Likely to start off in the English Guineas, hopefully the son of Camelot will come through that test with flying colours and then one would imagine it’ll be back on home soil for the Irish version before tackling the St James’ Palace Stakes in June.

New Dimension

Only the really good horses can give away the kind of ground the son of Ulysees did on debut and still go on to win, so it makes perfect sense to add this exciting prospect to the list. 

Bred to require further than a mile, he needed all of the seven-furlongs on his opening gambit at Leicester and even though he doesn’t possess any fancy entries, no doubt he will be campaigned like he’s a pattern-race performer by his astute set of connections. 


Andrew Balding’s filly created a really favourable impression when scoring on her debut at Kempton and she looks the type who could do well as a three-year-old. The way she powered her way to the line in the closing stages strongly suggest she will get a mile and beyond and she has the size and scope to gain some valuable black type along the way. 

Persian Force

Well-touted before making his debut in the Brocklesby at Doncaster, Richard Hannon’s colt certainly lived up to all the pre-race hype and based on his winning time figure, it will take a seriously good two-year-old to lower his colours any time soon. 

Very professional throughout the five-furlong journey on Town Moor, the Mehmas colt only needed minimal encouragement to pull right away from his toiling rivals and, in doing so, he not only ran a fantastic overall time figure but his backend sectionals were also the best on the card.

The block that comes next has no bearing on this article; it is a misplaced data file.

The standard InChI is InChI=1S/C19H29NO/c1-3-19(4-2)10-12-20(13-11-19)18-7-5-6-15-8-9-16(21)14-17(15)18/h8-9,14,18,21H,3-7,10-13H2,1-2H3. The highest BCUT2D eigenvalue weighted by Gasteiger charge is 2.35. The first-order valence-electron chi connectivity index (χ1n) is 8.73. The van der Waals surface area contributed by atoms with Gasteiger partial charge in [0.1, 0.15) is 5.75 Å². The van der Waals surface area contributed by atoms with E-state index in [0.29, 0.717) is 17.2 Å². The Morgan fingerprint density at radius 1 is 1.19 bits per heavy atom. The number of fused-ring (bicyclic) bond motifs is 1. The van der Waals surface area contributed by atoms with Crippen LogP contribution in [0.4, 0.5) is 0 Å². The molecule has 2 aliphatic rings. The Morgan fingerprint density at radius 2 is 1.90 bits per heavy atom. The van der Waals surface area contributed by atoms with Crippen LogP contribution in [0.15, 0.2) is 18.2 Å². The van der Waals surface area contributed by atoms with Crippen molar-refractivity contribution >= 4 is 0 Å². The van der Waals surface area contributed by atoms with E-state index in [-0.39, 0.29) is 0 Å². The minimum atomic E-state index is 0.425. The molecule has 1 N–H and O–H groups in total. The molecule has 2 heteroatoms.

Clearly a juvenile of the very highest class, the only question connections need to work out is what race to aim him at come Royal Ascot in June. 

Red Lacewing

Impressive on the clock when landing a maiden at Naas, Fozzy Stack’s filly was pitched into the deep end on her final start of the season at Newmarket and although she failed in her bid to land the prize, there was enough in her performance to suggest she has a bright future at pattern level. 

Noted travelling well two out at HQ, the daughter of No Nay Never proceeded to run into a wall of horses blocking her path at a crucial stage and it was only in the final furlong when she saw some daylight she was able to get into top gear. 

Hitting the line really hard, it ended up being a case of what might have been, but she has plenty of time to make up for that unlucky episode and this out-and-out sprinting type could easily develop into a Commonwealth Cup contender if she continues to improve. 

Secret Vision

A shock 33/1 winner on debut – probably because he came from a yard not renown for first-time-out winners – there didn’t appear any fluke about Mark McNiff’s gelding’s performance and he rates an interesting prospect in his second season.

The way he left his field for dead in the latter stages of a well-run affair at Gowran marked him down as an above-average performer in the making and he can continue to do well when there’s plenty of ease in the ground.